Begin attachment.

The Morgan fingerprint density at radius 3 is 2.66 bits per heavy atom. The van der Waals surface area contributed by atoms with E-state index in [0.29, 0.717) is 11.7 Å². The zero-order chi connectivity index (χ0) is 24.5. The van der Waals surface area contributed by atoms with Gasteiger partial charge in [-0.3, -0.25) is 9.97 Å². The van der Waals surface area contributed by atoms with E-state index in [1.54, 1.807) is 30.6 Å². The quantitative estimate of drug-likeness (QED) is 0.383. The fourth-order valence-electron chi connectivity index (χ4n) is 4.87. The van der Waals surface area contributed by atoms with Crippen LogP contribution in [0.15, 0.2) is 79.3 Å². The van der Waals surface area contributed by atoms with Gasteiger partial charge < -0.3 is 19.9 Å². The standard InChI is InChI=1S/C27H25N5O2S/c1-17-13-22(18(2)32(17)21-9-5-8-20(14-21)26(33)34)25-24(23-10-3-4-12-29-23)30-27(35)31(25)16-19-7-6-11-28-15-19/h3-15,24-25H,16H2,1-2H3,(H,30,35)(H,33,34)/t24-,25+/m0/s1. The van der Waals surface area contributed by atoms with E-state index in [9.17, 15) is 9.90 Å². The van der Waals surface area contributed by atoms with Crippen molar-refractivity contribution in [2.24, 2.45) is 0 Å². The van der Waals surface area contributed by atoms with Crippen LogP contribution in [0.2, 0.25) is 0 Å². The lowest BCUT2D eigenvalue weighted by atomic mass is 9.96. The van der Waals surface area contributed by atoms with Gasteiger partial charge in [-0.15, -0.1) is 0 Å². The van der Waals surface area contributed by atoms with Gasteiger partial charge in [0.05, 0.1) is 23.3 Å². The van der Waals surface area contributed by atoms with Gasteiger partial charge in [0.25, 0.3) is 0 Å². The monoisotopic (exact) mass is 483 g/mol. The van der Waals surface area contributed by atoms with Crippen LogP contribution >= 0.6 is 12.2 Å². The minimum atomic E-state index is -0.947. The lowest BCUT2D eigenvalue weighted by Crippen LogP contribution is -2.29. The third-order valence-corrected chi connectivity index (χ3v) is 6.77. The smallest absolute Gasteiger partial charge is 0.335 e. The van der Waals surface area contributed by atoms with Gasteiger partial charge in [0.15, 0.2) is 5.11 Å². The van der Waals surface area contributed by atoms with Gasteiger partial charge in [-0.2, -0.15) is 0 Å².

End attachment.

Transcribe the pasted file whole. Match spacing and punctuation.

The Morgan fingerprint density at radius 3 is 2.66 bits per heavy atom. The van der Waals surface area contributed by atoms with E-state index in [0.29, 0.717) is 11.7 Å². The zero-order chi connectivity index (χ0) is 24.5. The van der Waals surface area contributed by atoms with Gasteiger partial charge in [-0.3, -0.25) is 9.97 Å². The van der Waals surface area contributed by atoms with E-state index in [1.54, 1.807) is 30.6 Å². The quantitative estimate of drug-likeness (QED) is 0.383. The fourth-order valence-electron chi connectivity index (χ4n) is 4.87. The van der Waals surface area contributed by atoms with Crippen LogP contribution in [0.15, 0.2) is 79.3 Å². The van der Waals surface area contributed by atoms with Gasteiger partial charge < -0.3 is 19.9 Å². The standard InChI is InChI=1S/C27H25N5O2S/c1-17-13-22(18(2)32(17)21-9-5-8-20(14-21)26(33)34)25-24(23-10-3-4-12-29-23)30-27(35)31(25)16-19-7-6-11-28-15-19/h3-15,24-25H,16H2,1-2H3,(H,30,35)(H,33,34)/t24-,25+/m0/s1. The van der Waals surface area contributed by atoms with E-state index in [9.17, 15) is 9.90 Å². The van der Waals surface area contributed by atoms with Crippen molar-refractivity contribution in [2.24, 2.45) is 0 Å². The van der Waals surface area contributed by atoms with Crippen LogP contribution in [0.2, 0.25) is 0 Å². The lowest BCUT2D eigenvalue weighted by atomic mass is 9.96. The van der Waals surface area contributed by atoms with Gasteiger partial charge in [-0.15, -0.1) is 0 Å². The van der Waals surface area contributed by atoms with Gasteiger partial charge in [0.05, 0.1) is 23.3 Å². The van der Waals surface area contributed by atoms with Gasteiger partial charge in [0.25, 0.3) is 0 Å². The monoisotopic (exact) mass is 483 g/mol. The van der Waals surface area contributed by atoms with Crippen LogP contribution >= 0.6 is 12.2 Å². The minimum atomic E-state index is -0.947. The lowest BCUT2D eigenvalue weighted by Crippen LogP contribution is -2.29. The third-order valence-corrected chi connectivity index (χ3v) is 6.77. The smallest absolute Gasteiger partial charge is 0.335 e. The van der Waals surface area contributed by atoms with Gasteiger partial charge in [0.15, 0.2) is 5.11 Å². The van der Waals surface area contributed by atoms with Gasteiger partial charge in [-0.2, -0.15) is 0 Å².